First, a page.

Compared to other countries in the region, the case of El Salvador tends to be better documented, but it’s enough just to review the testimonies of women and girls from other countries in the region to know that this violence, these acts violence, follow them from when they leave to when they arrive: The woman from Honduras who was forced to leave her home after her husband was murdered and she began receiving threats, demanding that she leave; the women from Guatemala who were separated from the group they were travelling with so that they could be raped; the girl from Nicaragua who, after her father left for the United States, confessed that her greatest fear was that she would be taken, "because my papá isn’t here anymore.”
The stories of women who, resigned to being raped en route to the United States, start taking birth control before they leave—these stories seem to no longer move anyone. Some women seek out travel companions to provide a sense of protection against potential aggressors; sometimes they trade sex in exchange for protection, other times they encounter genuine male solidarity. Men who travel with women family members are warned before they leave: For women, the journey is more complicated, more dangerous, carries more risk. Women are a burden, a responsibility.
“Which is worse: being raped by one man, or being raped by many?” The woman who asked herself this question, in a hotel room in Mexico, accepted help from a man on his way to the United States after she was assaulted by a group of her fellow migrants. “How could I have left the room? If I left, the other men were waiting for me outside.”
For women, to migrate is to choose the lesser of two evils.
If the violence of the road was the only price one had to pay to migrate to the United States, it might be easy enough to forget it all after arriving. But those who have made the journey one, two, or three times know that violence comes in cycles: it might get worse, or get better, or go away a little, but wherever it goes, there will always be a woman at the center. Migrant protections and labor laws, the existence or absence of networks of support, the ease of finding a house or a job in the United States, the dependability of one’s family or partner—these are some of the things that determine the degree of violence that a woman will face in her new life. Tell me when, how, from where and to where you arrived, and I’ll tell you how much violence you are likely to face.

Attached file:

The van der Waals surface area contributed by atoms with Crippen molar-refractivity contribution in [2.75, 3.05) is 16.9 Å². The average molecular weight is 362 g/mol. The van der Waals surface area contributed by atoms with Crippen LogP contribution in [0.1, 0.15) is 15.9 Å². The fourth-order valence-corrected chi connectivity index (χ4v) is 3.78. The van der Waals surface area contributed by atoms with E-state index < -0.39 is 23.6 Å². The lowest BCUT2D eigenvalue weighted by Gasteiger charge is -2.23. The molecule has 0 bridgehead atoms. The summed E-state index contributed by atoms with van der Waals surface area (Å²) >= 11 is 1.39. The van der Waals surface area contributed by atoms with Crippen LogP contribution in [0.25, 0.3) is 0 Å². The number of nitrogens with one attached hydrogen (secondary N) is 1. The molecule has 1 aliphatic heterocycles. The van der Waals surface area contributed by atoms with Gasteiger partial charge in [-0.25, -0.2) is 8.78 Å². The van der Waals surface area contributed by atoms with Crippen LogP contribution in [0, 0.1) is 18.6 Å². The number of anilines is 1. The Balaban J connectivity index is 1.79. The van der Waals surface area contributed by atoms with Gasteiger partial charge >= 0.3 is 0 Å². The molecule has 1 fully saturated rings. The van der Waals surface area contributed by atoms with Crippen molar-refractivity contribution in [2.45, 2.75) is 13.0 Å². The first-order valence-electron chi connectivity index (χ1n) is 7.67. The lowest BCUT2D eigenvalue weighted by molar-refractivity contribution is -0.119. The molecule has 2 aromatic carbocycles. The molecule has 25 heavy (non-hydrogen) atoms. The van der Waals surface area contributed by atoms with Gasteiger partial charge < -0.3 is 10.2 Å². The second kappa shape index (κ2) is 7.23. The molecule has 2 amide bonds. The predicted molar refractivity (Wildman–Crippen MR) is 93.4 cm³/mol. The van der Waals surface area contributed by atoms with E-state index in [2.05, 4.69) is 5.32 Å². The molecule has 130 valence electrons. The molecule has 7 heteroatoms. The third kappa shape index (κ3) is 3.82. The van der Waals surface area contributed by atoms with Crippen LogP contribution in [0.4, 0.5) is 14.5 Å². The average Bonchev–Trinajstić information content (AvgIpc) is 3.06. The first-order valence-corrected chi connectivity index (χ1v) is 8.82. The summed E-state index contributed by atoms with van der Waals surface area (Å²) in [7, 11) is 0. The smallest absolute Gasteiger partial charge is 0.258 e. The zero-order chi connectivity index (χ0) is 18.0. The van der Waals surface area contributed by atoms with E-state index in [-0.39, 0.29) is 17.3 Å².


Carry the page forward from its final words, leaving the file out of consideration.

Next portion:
“I started having problems with the father of my children, he started beating me, and in Sterling, in Virginia, he was arrested for domestic violence—but they released him on bail.” 33 years old and from El Salvador, N— left for the United States in 2006 and spent one month on the road. Two years later, the father of her kids found her again. “I couldn’t leave him, for the same kind of reason: his brothers started threatening me. Because almost all of them are there, I had no family there, I had to do what they said. I had to do what they said. But in 2008 I decided to come back to El Salvador—I refused to put up with it anymore.”
Given a choice between violence or being forgotten, most women choose oblivion. I met Laura when she was 21 years old and four months pregnant. She was travelling with two men who said they were her neighbors, said they were Mexican, from Oaxaca, and spoke in thick Guatemalan accents, in sentences punctuated by the notoriously Guatemalan “cabal” [“right on”]. The three of them were sitting down in a plaza in Altar, Sonora, close to the US-Mexico border, waiting to meet with a coyote.
No one was waiting for Laura on the other side. She didn’t know where she was going—didn’t know which state or which city. She told me that she wanted to get to the United States to be able to earn a better living, to make some money "wherever there’s work—washing clothes, cleaning houses, working in a paletería [popsicle shop].” That she wanted the best for her baby. That she was told she would walk for three nights. That she would try not to get left behind in the desert. That sometimes she would shake. That she was afraid for the baby, but that it was worth the risk, to live well: “So that when the baby comes, it won’t just be like that, without me being able to provide for it." That if it was a boy, his name would be David Alejandro. If it was a girl, Sheila Isabel.